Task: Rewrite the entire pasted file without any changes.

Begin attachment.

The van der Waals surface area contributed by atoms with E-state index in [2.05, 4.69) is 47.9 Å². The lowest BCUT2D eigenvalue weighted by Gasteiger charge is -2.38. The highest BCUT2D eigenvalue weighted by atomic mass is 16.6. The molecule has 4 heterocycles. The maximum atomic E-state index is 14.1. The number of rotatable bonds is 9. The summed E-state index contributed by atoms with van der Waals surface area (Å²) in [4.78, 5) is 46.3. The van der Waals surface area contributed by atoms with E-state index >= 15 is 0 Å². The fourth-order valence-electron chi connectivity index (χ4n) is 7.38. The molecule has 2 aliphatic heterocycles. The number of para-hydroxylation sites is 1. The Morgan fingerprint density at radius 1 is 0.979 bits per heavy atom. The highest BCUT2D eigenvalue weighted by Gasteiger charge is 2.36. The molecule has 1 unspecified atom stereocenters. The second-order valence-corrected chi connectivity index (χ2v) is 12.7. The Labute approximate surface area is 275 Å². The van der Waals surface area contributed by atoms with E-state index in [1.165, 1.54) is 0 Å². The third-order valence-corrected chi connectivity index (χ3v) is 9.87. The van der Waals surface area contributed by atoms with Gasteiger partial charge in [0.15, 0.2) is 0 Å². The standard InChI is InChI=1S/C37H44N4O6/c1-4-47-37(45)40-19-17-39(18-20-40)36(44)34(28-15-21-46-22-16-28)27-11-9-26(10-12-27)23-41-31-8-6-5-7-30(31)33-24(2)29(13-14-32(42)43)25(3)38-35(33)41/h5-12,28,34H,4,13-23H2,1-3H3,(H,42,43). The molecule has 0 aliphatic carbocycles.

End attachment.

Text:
The van der Waals surface area contributed by atoms with E-state index in [2.05, 4.69) is 47.9 Å². The lowest BCUT2D eigenvalue weighted by Gasteiger charge is -2.38. The highest BCUT2D eigenvalue weighted by atomic mass is 16.6. The molecule has 4 heterocycles. The maximum atomic E-state index is 14.1. The number of rotatable bonds is 9. The summed E-state index contributed by atoms with van der Waals surface area (Å²) in [4.78, 5) is 46.3. The van der Waals surface area contributed by atoms with E-state index >= 15 is 0 Å². The fourth-order valence-electron chi connectivity index (χ4n) is 7.38. The molecule has 2 aliphatic heterocycles. The number of para-hydroxylation sites is 1. The Morgan fingerprint density at radius 1 is 0.979 bits per heavy atom. The highest BCUT2D eigenvalue weighted by Gasteiger charge is 2.36. The molecule has 1 unspecified atom stereocenters. The second-order valence-corrected chi connectivity index (χ2v) is 12.7. The Labute approximate surface area is 275 Å². The van der Waals surface area contributed by atoms with E-state index in [1.165, 1.54) is 0 Å². The third-order valence-corrected chi connectivity index (χ3v) is 9.87. The van der Waals surface area contributed by atoms with Gasteiger partial charge in [0.15, 0.2) is 0 Å². The standard InChI is InChI=1S/C37H44N4O6/c1-4-47-37(45)40-19-17-39(18-20-40)36(44)34(28-15-21-46-22-16-28)27-11-9-26(10-12-27)23-41-31-8-6-5-7-30(31)33-24(2)29(13-14-32(42)43)25(3)38-35(33)41/h5-12,28,34H,4,13-23H2,1-3H3,(H,42,43). The molecule has 0 aliphatic carbocycles.